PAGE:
Ronald Reagan was an optimist, but not in the way that many people like to describe him. He did not think that all paths would inevitably lead to “Morning in America.” Specifically, he was not an optimist in the sense of believing that ceding ever-greater power and control to a centralized government would turn out well. To the contrary, in this regard he was a healthy pessimist, or a hardheaded realist.
In the famous 1964 address that essentially launched his political career, Reagan quoted a Democratic senator who had said that we must use “the full power of centralized government” to allow the president to do “what he knows ‘is best.’” Reagan energetically replied: “‘[T]he full power of centralized government’ — this was the very thing the Founding Fathers sought to minimize. They knew that governments don’t control things. A government can’t control the economy without controlling people. And they knew when a government sets out to do that, it must use force and coercion to achieve its purpose.”
So Reagan was not an optimist in the above sense, but in the following one: He steadfastly believed that, whatever the odds, the good fight was well worth waging; that it could be won; and that there was no greater earthly cause than liberty.
Reagan shared the American Founders’ universal belief that limited government provides the best security for our inalienable rights. He also shared their keen awareness of the dangers posed by government that exceeds those limits; of the desires of ambitious leaders to increase their own power and, correspondingly, the people’s dependency, by offering to care and provide for them; and of the threats that consolidated and centralized power invariably pose to liberty. He knew, as the Founders knew, that it’s not a question of if such power will diminish liberty, but of how much it will diminish it.
Even President Obama has inadvertently admitted as much, having declared when pitching his health care overhaul in September that “our predecessors … understood that there are instances when the gains in security from government action are not worth the added constraints on our freedom.” This quote is telling, for it implicitly betrays the president’s awareness that the price of increased government action is, indeed, decreased freedom. He just thinks it’s worth it. Of course, that’s easy to say when one’s own freedom would not be reduced, while one’s own power and glory would be increased.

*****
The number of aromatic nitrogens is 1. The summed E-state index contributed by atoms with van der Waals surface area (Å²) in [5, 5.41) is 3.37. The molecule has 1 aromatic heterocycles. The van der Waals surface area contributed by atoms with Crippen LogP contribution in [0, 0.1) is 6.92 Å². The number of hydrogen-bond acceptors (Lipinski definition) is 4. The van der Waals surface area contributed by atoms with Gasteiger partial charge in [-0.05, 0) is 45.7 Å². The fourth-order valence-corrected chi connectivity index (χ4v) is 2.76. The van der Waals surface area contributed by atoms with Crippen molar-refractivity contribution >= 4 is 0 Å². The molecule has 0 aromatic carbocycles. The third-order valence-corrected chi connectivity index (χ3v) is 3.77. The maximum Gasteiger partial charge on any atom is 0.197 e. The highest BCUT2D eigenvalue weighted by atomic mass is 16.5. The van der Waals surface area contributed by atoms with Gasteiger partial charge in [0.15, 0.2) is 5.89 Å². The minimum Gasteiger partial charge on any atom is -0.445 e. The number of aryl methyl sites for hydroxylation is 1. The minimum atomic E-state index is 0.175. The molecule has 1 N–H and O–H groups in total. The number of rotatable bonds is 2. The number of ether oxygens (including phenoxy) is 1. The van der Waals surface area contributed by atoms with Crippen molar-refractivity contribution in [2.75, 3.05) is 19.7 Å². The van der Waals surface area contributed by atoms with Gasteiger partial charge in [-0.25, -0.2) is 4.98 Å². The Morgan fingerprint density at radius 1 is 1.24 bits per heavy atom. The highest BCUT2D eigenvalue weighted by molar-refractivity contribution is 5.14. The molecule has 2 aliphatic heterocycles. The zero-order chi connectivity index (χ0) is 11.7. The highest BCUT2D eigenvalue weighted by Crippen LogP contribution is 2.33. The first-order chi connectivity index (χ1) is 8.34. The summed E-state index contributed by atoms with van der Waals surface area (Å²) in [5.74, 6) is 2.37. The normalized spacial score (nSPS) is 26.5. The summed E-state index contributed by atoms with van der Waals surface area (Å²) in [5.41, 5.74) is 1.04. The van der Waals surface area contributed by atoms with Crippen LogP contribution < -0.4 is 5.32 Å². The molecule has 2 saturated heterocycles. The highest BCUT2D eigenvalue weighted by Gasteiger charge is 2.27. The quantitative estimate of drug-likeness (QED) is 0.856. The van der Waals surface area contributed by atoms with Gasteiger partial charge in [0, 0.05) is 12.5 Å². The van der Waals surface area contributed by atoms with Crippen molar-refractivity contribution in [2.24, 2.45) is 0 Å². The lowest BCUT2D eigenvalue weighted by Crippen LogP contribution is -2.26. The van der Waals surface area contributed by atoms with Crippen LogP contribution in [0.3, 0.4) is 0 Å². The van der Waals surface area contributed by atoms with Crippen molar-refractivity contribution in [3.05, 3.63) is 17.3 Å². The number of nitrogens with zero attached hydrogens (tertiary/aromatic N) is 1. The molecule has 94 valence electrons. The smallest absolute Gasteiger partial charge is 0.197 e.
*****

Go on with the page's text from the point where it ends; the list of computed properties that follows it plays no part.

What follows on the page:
Throughout the health care debate, we, the American people, have weighed these considerations and have made it abundantly clear that we do not think the gains in security from the president’s health care overhaul are remotely worth the added constraints on our freedom — through higher costs, higher deficits, and, most of all, greater federal government control over us. Nor has this been an expression of far right paranoia. Rather, polls continue to show that Americans in the center of the political spectrum oppose this legislation even more so than Americans as a whole — a remarkable thing. Across the months, in every way we know how, we the people have made it clear: this is not at all what we want.
So you and I now face a choice. We can sit by while legislation that was passed in clear defiance of our will is now allowed to diminish our liberty. We can sit by while it puts “added constraints on our freedom” in a manner that we, and our fellow citizens, did not ask for and do not desire. Or we can repeal it.
As Bill Kristol has rightly argued, the road to repeal will be simple, but it won’t be easy. Furthermore, it will be long: three years. But it’s a road we must travel — and, though hard, it will be far easier than the path traveled by other patriots from Lexington to Independence Hall, from Pearl Harbor to V-J Day, from Fort Sumter to the signing of the Voting Rights Act. Let us join with those who have previously fought for liberty, and let us win this present battle against those who now seek to deprive our liberty from within, just as — only 19 months after Madison’s death — Lincoln warned us would happen.